Results of the PEN/Faulkner Award in the year 1982.
The legends say something happened in Chaneysville. The Chaneysville Incident is the powerful story of one man’s obsession with discovering what that something was—a quest that takes the brilliant and bitter young black historian John Washington back through the secrets and buried evil of his heritage. Returning home to care for and then bury his father’s closest friend and his own guardian, Old Jack Crawley, he comes upon the scant records of his family’s proud and tragic history, which he drives himself to reconstruct and accept. This is the story of John’s relationship with his family, the town, and the woman he loves; and also between the past and the present, between oppression and guilt, hate and violence, love and acceptance.
Marshall Pearl is orphaned at birth aboard an illegal immigrant ship off the coast of Palestine in 1947 and brought as an infant to America. Determined to see the world in its beauty, ferocity, and ultimate justice, he does so, in scenes of gorgeous color and great excitement, as a child in the Hudson Valley, fighting the Rastafarians in Jamaica, at Harvard, in a slaughterhouse on the Great Plains, in the Mexican desert, on the sea, and in the Alps. Finally, he is drawn to Israel to confront the logic of his birth in a crucible of war, magic, suffering, and grace. At the opening of the book, he is one of the dying wounded being transported to Haifa during the 1973 War. We follow him as he dreams, reconstructing his life, until, by the strength of what he has learned, suffered, and hoped, Marshall Pearl rises.
Diverse characters are drawn into the maelstrom of Tecan, a small Central American country on the brink of revolution.
At a mission on the coast a priest is lapsing into alcoholic mysticism, while a young American nun is veering towards commitment to the cause. In a bar in Brooklyn, Frank Holliwell is lunching with an old CIA friend who is begging for a favour. On the Tex—Mex border, Pablo, a Coast Guard deserter, loco on speed, is about to take a job carrying mysterious contraband to Tecan. As these lives converge and this small, crowded world erupts, the novel builds to an electrifying climax.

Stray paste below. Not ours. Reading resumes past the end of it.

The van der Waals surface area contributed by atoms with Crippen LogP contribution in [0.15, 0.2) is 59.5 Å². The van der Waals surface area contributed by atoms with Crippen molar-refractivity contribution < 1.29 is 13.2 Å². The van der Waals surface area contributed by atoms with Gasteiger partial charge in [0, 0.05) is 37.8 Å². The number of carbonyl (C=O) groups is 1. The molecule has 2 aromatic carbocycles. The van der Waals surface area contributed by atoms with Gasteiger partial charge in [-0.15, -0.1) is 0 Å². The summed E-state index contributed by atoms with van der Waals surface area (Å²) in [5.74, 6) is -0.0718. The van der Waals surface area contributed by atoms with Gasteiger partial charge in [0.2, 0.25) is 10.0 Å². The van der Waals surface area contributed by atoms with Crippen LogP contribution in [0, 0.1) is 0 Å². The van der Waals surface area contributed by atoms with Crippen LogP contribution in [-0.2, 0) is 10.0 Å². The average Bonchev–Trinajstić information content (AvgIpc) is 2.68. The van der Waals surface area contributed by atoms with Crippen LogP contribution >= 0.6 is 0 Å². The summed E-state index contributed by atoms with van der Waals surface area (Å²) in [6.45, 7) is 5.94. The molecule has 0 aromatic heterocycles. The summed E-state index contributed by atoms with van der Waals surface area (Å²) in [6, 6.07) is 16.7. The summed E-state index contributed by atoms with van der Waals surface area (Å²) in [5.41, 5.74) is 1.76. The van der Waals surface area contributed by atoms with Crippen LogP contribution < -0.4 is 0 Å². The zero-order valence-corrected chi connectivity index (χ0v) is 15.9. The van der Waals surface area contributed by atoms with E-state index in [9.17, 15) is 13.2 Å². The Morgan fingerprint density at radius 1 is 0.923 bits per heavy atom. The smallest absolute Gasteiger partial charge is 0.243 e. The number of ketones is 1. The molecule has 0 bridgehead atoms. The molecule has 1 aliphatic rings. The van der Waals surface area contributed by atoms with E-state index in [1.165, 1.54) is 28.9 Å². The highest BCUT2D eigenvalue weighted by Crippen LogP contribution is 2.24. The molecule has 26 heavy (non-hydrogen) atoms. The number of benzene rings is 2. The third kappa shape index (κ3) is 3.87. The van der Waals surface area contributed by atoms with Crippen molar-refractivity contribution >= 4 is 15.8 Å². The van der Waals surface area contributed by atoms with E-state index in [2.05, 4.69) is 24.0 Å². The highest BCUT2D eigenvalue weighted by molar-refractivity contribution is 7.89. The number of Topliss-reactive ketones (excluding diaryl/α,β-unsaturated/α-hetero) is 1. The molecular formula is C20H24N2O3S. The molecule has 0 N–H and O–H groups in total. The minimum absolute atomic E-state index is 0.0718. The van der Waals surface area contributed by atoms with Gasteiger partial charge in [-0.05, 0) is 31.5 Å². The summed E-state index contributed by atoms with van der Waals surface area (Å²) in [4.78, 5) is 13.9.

A modern classic, Housekeeping is the story of Ruth and her younger sister, Lucille, who grow up haphazardly, first under the care of their competent grandmother, then of two comically bumbling great-aunts, and finally of Sylvie, their eccentric and remote aunt. The family house is in the small Far West town of Fingerbone set on a glacial lake, the same lake where their grandfather died in a spectacular train wreck, and their mother drove off a cliff to her death. It is a town “chastened by an outsized landscape and extravagant weather, and chastened again by an awareness that the whole of human history had occurred elsewhere.” Ruth and Lucille’s struggle toward adulthood beautifully illuminates the price of loss and survival, and the dangerous and deep undertow of transience.
With these audacious and murderously witty stories, Donald Barthelme threw the preoccupations of our time into the literary equivalent of a Cuisinart and served up a gorgeous salad of American culture, high and low. Here are the urban upheavals reimagined as frontier myth; travelogues through countries that might have been created by Kafka; cryptic dialogues that bore down to the bedrock of our longings, dreams, and angsts. Like all of Barthelme’s work, the sixty stories collected in this volume are triumphs of language and perception, at once unsettling and irresistible.
Richard Bausch’s novels and short stories render the struggles of ordinary people through simple, direct language and a straightforward narrative style. His southern Catholic sensibility and his emphasis on spiritual crises and the nebulous nature of human connections have evoked comparisons to the writing of Flannery O’Connor.
Take Me Back, Bausch’s second novel, set in a dingy apartment complex in fictional Point Royal, Virginia, explores the disaffected lives of Gordon Brinhart, an unsuccessful insurance salesman; his wife, Katherine, a former rock guitarist; and Katherine’s illegitimate son, Alex, a subdued eleven-year-old obsessed with baseball. When Gordon goes on a drinking binge, loses his job, and sleeps with a teenage neighbor, Katherine attempts suicide, and Alex is the unfortunate witness to it all. In Take Me Back, Bausch has fashioned a harrowing examination of the hopelessness, despondency, and frailty families can engender.